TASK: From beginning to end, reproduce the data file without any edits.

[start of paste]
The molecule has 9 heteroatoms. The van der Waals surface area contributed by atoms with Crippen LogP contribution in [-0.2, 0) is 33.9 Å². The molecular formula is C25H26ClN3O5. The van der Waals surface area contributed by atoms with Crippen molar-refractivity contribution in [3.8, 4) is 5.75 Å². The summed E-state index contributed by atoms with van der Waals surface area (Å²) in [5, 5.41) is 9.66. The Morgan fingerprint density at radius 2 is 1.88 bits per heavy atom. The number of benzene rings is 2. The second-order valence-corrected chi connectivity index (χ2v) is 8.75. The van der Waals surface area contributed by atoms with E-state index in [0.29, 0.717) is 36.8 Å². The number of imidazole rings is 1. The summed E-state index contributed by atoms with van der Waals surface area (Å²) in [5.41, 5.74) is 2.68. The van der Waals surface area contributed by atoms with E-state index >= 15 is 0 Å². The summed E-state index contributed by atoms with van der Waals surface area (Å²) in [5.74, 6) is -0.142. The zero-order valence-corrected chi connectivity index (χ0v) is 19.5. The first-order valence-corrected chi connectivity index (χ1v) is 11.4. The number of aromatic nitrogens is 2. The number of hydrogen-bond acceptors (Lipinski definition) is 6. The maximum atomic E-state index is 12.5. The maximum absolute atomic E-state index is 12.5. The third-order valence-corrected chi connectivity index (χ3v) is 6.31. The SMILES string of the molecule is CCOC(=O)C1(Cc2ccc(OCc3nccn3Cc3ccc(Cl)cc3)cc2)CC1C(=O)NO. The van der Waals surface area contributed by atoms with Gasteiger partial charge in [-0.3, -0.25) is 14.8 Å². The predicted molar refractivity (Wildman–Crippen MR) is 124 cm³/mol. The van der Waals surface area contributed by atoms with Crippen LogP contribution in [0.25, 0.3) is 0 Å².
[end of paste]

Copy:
The molecule has 9 heteroatoms. The van der Waals surface area contributed by atoms with Crippen LogP contribution in [-0.2, 0) is 33.9 Å². The molecular formula is C25H26ClN3O5. The van der Waals surface area contributed by atoms with Crippen molar-refractivity contribution in [3.8, 4) is 5.75 Å². The summed E-state index contributed by atoms with van der Waals surface area (Å²) in [5, 5.41) is 9.66. The Morgan fingerprint density at radius 2 is 1.88 bits per heavy atom. The number of benzene rings is 2. The second-order valence-corrected chi connectivity index (χ2v) is 8.75. The van der Waals surface area contributed by atoms with E-state index in [0.29, 0.717) is 36.8 Å². The number of imidazole rings is 1. The summed E-state index contributed by atoms with van der Waals surface area (Å²) in [5.41, 5.74) is 2.68. The van der Waals surface area contributed by atoms with E-state index >= 15 is 0 Å². The summed E-state index contributed by atoms with van der Waals surface area (Å²) in [5.74, 6) is -0.142. The zero-order valence-corrected chi connectivity index (χ0v) is 19.5. The first-order valence-corrected chi connectivity index (χ1v) is 11.4. The number of aromatic nitrogens is 2. The number of hydrogen-bond acceptors (Lipinski definition) is 6. The maximum atomic E-state index is 12.5. The maximum absolute atomic E-state index is 12.5. The third-order valence-corrected chi connectivity index (χ3v) is 6.31. The SMILES string of the molecule is CCOC(=O)C1(Cc2ccc(OCc3nccn3Cc3ccc(Cl)cc3)cc2)CC1C(=O)NO. The van der Waals surface area contributed by atoms with Gasteiger partial charge in [-0.3, -0.25) is 14.8 Å². The predicted molar refractivity (Wildman–Crippen MR) is 124 cm³/mol. The van der Waals surface area contributed by atoms with Crippen LogP contribution in [0.25, 0.3) is 0 Å².